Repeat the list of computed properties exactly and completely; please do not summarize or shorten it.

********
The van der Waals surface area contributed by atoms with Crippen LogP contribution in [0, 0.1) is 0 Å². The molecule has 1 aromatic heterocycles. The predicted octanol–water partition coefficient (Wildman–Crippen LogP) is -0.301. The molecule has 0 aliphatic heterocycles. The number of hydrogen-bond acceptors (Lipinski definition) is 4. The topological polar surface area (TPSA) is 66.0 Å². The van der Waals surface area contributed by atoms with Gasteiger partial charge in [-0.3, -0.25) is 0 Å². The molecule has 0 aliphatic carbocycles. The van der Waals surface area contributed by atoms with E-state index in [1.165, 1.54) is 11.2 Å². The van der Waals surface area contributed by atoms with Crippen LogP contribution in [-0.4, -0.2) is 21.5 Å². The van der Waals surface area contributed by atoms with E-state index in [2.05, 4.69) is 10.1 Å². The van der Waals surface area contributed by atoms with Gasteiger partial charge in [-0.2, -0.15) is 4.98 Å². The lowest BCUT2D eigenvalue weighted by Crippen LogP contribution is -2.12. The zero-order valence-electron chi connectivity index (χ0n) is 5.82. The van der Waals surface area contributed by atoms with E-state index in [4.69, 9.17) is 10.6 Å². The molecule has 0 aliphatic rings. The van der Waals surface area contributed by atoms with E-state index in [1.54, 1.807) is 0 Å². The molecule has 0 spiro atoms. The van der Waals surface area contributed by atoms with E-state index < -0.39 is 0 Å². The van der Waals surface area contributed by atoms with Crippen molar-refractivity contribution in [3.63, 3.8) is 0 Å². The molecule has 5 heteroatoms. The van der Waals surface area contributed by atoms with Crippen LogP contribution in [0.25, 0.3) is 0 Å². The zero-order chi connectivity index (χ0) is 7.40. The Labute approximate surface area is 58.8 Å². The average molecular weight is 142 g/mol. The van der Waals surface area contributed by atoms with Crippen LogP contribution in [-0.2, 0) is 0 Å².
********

The van der Waals surface area contributed by atoms with Crippen LogP contribution in [0, 0.1) is 0 Å². The molecule has 1 aromatic heterocycles. The predicted octanol–water partition coefficient (Wildman–Crippen LogP) is -0.301. The molecule has 0 aliphatic heterocycles. The number of hydrogen-bond acceptors (Lipinski definition) is 4. The topological polar surface area (TPSA) is 66.0 Å². The van der Waals surface area contributed by atoms with Gasteiger partial charge in [-0.3, -0.25) is 0 Å². The molecule has 0 aliphatic carbocycles. The van der Waals surface area contributed by atoms with E-state index in [1.165, 1.54) is 11.2 Å². The van der Waals surface area contributed by atoms with Crippen LogP contribution in [-0.4, -0.2) is 21.5 Å². The van der Waals surface area contributed by atoms with E-state index in [2.05, 4.69) is 10.1 Å². The van der Waals surface area contributed by atoms with Gasteiger partial charge in [-0.2, -0.15) is 4.98 Å². The lowest BCUT2D eigenvalue weighted by Crippen LogP contribution is -2.12. The zero-order valence-electron chi connectivity index (χ0n) is 5.82. The van der Waals surface area contributed by atoms with E-state index in [4.69, 9.17) is 10.6 Å². The molecule has 0 aliphatic rings. The van der Waals surface area contributed by atoms with E-state index in [1.54, 1.807) is 0 Å². The molecule has 0 spiro atoms. The van der Waals surface area contributed by atoms with E-state index < -0.39 is 0 Å². The van der Waals surface area contributed by atoms with Crippen molar-refractivity contribution in [3.63, 3.8) is 0 Å². The molecule has 5 heteroatoms. The van der Waals surface area contributed by atoms with Crippen LogP contribution in [0.25, 0.3) is 0 Å². The zero-order chi connectivity index (χ0) is 7.40. The Labute approximate surface area is 58.8 Å². The average molecular weight is 142 g/mol. The van der Waals surface area contributed by atoms with Crippen LogP contribution in [-0.2, 0) is 0 Å².